Something that’s rarely ever talked about is that in addition to all the other problems, we are actively preventing species from moving as they attempt to adapt to changes in the environment and climate.
We have erected massive barriers to movement (roads, agricultural areas, suburbs & urbanized areas, dams, etc) that many species can’t cross effectively in order to make the physical movements and changes in range they need to. This is true of both animals and plants.
On top of that, we have policies that aim to keep species in their places and to prevent natural movement of species. Many of the well meaning species protection regulations are limited in geographic scope and result in engaging in habitat and wildlife management aimed at keeping a species in a place that it was, but that may not longer be suitable as a result of environmental changes.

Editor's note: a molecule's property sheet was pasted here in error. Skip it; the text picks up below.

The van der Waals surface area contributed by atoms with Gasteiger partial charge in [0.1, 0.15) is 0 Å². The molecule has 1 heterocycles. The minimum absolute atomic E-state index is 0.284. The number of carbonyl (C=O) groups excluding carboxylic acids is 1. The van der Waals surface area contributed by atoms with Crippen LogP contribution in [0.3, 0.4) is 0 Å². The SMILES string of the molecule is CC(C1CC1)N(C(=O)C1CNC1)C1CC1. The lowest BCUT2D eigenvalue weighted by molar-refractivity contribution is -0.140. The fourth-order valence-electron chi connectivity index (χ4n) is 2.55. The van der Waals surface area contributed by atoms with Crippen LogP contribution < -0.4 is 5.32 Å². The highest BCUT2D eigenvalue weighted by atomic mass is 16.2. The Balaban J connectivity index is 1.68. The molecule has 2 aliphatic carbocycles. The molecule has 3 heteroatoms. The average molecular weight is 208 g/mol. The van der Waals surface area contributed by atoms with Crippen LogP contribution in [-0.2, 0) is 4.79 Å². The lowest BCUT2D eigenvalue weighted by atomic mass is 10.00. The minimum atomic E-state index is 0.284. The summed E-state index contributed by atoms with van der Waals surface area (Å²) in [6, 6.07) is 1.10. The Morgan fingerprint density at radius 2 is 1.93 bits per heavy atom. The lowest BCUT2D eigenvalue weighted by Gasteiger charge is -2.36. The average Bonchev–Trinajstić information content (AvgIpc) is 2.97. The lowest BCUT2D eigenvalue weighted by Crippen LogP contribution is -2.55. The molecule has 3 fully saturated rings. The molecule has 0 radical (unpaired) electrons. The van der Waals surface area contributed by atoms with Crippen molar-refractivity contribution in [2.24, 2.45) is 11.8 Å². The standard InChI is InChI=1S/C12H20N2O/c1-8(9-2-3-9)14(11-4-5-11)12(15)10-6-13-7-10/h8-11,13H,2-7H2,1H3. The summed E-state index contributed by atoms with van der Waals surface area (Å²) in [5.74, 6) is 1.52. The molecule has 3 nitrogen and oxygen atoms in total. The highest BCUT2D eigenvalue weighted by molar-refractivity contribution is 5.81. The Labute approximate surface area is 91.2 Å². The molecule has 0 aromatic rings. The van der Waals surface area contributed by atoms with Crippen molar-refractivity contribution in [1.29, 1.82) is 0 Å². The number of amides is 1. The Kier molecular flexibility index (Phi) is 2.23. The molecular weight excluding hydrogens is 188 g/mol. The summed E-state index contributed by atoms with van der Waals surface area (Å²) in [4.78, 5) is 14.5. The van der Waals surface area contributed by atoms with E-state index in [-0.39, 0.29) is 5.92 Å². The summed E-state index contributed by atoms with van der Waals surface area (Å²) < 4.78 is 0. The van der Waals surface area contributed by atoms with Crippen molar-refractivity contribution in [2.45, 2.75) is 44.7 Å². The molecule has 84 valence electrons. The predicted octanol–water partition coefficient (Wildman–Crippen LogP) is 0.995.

We don’t make good distinctions between natural movement of species into new areas and anthropogenic introductions. As a result species that make a natural transition into an adjacent region often get treated as “invasive” and lumped into the same category as species that were introduced from overseas.
This is going to have a very large impact on species survival as the environmental changes ramp ip in severity, and it’s one that’s going largely unnoticed, other than by a few groups looking at large scale landscape connectivity. Unfortunately, much of the connectivity work results in narrow corridors, which are better than nothing, but don’t really lead to a permeable landscape, which is what species need.
When it comes to the environmental challenges and how to rank them, it’s almost impossible to know where to begin, and they’re all intertwined with each other in any event.